The Desert Rose Band was called by Chris Hillman, the 'highly evolved Burritos' which was a reference to his former band that he fronted 1969-1972 called the Flying Burrito Brothers. Like the FBB, the Desert Rose Band played a mix of older country songs and new material. The Desert Rose Band combined 60s style 'country-rock' with bluegrass, honky-tonk, and the introspective singer-songwriter tradition and were known for their powerful live shows. They toured extensively from 1987 to 1994 in the United States and beyond. John Jorgenson was mainly responsible for the electric arrangements of the songs, and Herb Pedersen was the band's vocal arranger. Herb sang the high tenor part above Chris' tenor, and each Desert Rose Band album featured Herb on one lead vocal. John sang the low harmony and lead vocal on "Just A Memory", "Know you're Gonna Miss Me"' and the rare "All The Difference" which he co-wrote with Chris Hillman, in concert. Before JayDee and Steve joined the DRB in early 1986, John Molo and John Bedazio did a couple of concerts with the rest of the band, but didn't match the DRB format.

The first album, self-titled, featured strong honky-tonk country arrangement reminiscent of the Buckaroos, with trademark Desert Rose bluegrass harmonies. It contained their first hit, "Ashes of Love", which was originally a Johnny and Jack song from the early 50s. It was the second time Chris and Herb recorded Ashes of Love, the first being on Chris' Sugar Hill album, Desert Rose. Their debut also feature a remake of Chris Hillman's "Time Between" which was an early example of the merger of country and rock pioneered by Chris in the Byrds as well as the Flying Burrito Brothers. Chris first recorded "Time Between" with the Byrds on the Younger Than Yesterday album, released in 1967.

Their second album, 1988's Running, featured the hit "She Don't Love Nobody" as well as remake of the Buckaroos' "Hello Trouble" sung by Herb Pedersen with Chris singing the Don Rich part. It also featured "Summer Wind", a Chris Hillman/Steve Hill composition, which was a big hit. This album also contained songs such as "For The Rich Man", "Homeless", and "Our Songs" which were strong social statements in the tradition of Bob Dylan's "My Back Pages", and the Byrds. John Jorgenson went to Nashville during the mixing of Running, as well as Pages of Life, to make sure their distinct sound was maintained during that process.

The third album, Pages of Life, featured a remake of "Desert Rose", as well as remake of Herb's beautiful folk song about his daughter, "Our Baby's Gone", which was originally recorded in his 1976 album, Southwest. Pages of Life contains some of the best lead guitar and steel guitar breaks in all of country rock. "Missing You" was a notable song for the bluegrass feel and Herb's soaring vocal harmony, and "Darkness on the Playground" contained an anti-drug message the continued the Desert Rose tradition of writing songs with meaningful and intelligent lyrics. John Jorgenson's lead guitar and mandolin solos are seen as being among the most technical and exciting in all of country-rock. He played a Japanese 1962 Telecaster Custom Reissue which is pictured on the back of their first album, as well as Tele and Strat-style guitars made by G&L. He also played Rickenbacker guitars giving the band a sound that was familiar to long time Byrds fans, as well as six-string basses, one a vintage Danelectro. He played through a VOX AC-30 as well as a custom made AC- 30 style amp.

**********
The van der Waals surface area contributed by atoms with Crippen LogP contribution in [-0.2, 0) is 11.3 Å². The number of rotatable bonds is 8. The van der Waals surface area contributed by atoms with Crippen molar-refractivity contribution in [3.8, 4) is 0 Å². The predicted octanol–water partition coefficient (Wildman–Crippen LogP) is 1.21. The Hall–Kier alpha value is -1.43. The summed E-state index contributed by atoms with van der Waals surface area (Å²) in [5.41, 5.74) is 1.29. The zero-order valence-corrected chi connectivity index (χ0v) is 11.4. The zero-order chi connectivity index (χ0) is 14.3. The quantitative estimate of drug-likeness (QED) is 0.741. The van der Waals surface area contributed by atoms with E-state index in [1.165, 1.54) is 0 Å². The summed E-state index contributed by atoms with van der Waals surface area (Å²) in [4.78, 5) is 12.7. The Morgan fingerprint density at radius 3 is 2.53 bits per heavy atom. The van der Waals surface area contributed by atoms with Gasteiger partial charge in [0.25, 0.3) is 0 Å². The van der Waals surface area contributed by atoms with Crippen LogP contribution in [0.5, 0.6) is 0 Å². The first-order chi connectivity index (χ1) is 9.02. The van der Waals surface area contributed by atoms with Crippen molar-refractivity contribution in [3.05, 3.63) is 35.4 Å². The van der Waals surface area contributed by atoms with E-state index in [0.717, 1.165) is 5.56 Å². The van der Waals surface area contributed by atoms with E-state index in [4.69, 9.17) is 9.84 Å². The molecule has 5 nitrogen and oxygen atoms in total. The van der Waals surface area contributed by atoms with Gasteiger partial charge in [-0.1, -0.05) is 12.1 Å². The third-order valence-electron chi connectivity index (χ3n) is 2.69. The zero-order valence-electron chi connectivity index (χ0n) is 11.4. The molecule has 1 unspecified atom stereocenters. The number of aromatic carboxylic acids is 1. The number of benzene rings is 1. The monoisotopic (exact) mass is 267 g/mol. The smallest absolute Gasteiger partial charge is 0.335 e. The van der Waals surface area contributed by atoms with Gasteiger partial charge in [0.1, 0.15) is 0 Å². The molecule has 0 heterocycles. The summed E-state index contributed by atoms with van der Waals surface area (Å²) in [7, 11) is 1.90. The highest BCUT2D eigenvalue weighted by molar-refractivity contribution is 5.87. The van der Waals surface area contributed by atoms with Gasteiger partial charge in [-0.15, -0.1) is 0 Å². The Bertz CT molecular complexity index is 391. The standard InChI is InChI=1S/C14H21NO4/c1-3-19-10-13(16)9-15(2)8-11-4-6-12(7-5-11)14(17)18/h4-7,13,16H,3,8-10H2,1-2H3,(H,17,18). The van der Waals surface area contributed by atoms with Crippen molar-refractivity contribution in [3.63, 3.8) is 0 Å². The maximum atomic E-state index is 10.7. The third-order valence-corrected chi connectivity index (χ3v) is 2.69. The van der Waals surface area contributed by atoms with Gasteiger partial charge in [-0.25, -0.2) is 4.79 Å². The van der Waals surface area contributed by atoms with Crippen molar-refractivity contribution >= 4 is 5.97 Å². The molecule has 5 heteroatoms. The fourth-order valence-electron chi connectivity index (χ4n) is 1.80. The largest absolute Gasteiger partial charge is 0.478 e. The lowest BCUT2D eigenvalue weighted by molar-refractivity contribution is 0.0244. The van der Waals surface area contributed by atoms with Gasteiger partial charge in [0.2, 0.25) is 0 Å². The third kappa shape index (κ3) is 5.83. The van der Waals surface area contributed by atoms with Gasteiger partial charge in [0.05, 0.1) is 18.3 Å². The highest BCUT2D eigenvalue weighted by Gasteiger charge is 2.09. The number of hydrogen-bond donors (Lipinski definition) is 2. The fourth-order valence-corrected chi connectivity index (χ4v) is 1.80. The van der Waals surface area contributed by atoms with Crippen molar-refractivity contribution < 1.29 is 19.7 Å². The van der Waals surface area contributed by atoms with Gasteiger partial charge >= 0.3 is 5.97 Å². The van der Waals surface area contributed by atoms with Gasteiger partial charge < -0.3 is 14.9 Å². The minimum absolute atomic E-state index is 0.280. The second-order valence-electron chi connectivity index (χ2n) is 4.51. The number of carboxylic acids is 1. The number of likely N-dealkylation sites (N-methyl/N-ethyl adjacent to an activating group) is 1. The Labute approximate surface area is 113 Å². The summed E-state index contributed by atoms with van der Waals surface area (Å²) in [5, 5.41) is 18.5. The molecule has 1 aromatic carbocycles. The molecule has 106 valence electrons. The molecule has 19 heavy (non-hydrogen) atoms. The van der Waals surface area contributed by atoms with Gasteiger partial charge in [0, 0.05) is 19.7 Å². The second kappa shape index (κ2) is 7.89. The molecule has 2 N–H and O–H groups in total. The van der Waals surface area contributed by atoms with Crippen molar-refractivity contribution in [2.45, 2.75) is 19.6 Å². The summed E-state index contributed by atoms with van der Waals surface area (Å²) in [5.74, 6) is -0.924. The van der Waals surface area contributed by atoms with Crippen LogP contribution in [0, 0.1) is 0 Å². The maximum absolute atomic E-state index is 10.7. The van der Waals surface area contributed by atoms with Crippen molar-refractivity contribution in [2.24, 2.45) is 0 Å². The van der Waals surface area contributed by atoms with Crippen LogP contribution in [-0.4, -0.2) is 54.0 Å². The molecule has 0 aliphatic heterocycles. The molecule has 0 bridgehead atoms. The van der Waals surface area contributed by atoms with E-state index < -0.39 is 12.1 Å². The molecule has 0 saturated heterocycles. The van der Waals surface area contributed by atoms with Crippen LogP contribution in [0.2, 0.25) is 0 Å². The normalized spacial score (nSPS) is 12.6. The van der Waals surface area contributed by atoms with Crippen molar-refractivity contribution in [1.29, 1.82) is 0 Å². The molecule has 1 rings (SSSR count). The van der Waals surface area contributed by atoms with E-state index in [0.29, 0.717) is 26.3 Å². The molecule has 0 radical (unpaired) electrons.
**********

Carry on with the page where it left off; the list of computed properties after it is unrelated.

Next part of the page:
JayDee Maness left the band in 1990, and he was replaced on pedal steel guitar by Tom Brumley who JayDee replaced in the Buckaroos. JayDee Maness would again play with Chris Hillman and Herb Pedersen on their post Desert Rose Band duo albums, Bakersfield Bound and Way Out West.

True Love, their fourth album, contained a beautiful song of Chris Hillman's called "You Can Go Home". Tom Brumley's pedal steel guitar greatly complimented the song when they played this in concert, but a session musician played on the album. Herb Pedersen sang and wrote "No One Else" which is one of his finest. "Twilight Is Gone" featured an amazing three part vocal harmony. This album had a different sound overall as it was produced by Tony Brown. Paul Worley and Ed Seay produced all of their other albums.

Life Goes On, their fifth album, was released in Europe in 1993 but not in the United States because of the poor state of commercial country music at the time. Several prominent country and bluegrass musicians made guest appearances on Life Goes On including Sam Bush on fiddle, Tony Rice and Larry Park on guitar, and Al Perkins on dobro. Sierra Records reissued it, and called it one of their finest, rightfully so. John Jorgenson's 12-string guitar on the title track takes you back to the mid 60s folk rock sounds. John also contributed on the song "That's Not The Way".

In 2008,2010 and 2011 the Desert Rose Band reunited for a couple of concerts. All six original members are involved on this reunion.

Special thanks goes to Stephanie Carta.

Source: http://www.myspace.com/thedesertroseband

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